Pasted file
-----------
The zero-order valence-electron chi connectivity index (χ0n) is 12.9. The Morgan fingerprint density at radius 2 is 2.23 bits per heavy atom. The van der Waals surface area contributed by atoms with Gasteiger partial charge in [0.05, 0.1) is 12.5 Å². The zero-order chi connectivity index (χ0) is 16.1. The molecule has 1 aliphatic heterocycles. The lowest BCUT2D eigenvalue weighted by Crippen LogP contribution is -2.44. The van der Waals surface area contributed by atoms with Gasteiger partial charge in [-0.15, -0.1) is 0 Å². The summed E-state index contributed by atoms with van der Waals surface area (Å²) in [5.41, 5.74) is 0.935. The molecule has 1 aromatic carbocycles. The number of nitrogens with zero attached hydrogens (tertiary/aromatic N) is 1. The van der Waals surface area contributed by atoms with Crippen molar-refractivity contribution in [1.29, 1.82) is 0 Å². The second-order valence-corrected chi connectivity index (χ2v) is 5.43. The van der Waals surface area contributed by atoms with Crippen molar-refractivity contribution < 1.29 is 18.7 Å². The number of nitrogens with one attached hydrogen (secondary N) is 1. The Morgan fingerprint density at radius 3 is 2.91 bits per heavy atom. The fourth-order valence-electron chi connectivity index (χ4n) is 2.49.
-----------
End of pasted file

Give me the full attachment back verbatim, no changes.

The zero-order valence-electron chi connectivity index (χ0n) is 12.9. The Morgan fingerprint density at radius 2 is 2.23 bits per heavy atom. The van der Waals surface area contributed by atoms with Gasteiger partial charge in [0.05, 0.1) is 12.5 Å². The zero-order chi connectivity index (χ0) is 16.1. The molecule has 1 aliphatic heterocycles. The lowest BCUT2D eigenvalue weighted by Crippen LogP contribution is -2.44. The van der Waals surface area contributed by atoms with Gasteiger partial charge in [-0.15, -0.1) is 0 Å². The summed E-state index contributed by atoms with van der Waals surface area (Å²) in [5.41, 5.74) is 0.935. The molecule has 1 aromatic carbocycles. The number of nitrogens with zero attached hydrogens (tertiary/aromatic N) is 1. The van der Waals surface area contributed by atoms with Crippen molar-refractivity contribution in [1.29, 1.82) is 0 Å². The second-order valence-corrected chi connectivity index (χ2v) is 5.43. The van der Waals surface area contributed by atoms with Crippen molar-refractivity contribution < 1.29 is 18.7 Å². The number of nitrogens with one attached hydrogen (secondary N) is 1. The Morgan fingerprint density at radius 3 is 2.91 bits per heavy atom. The fourth-order valence-electron chi connectivity index (χ4n) is 2.49.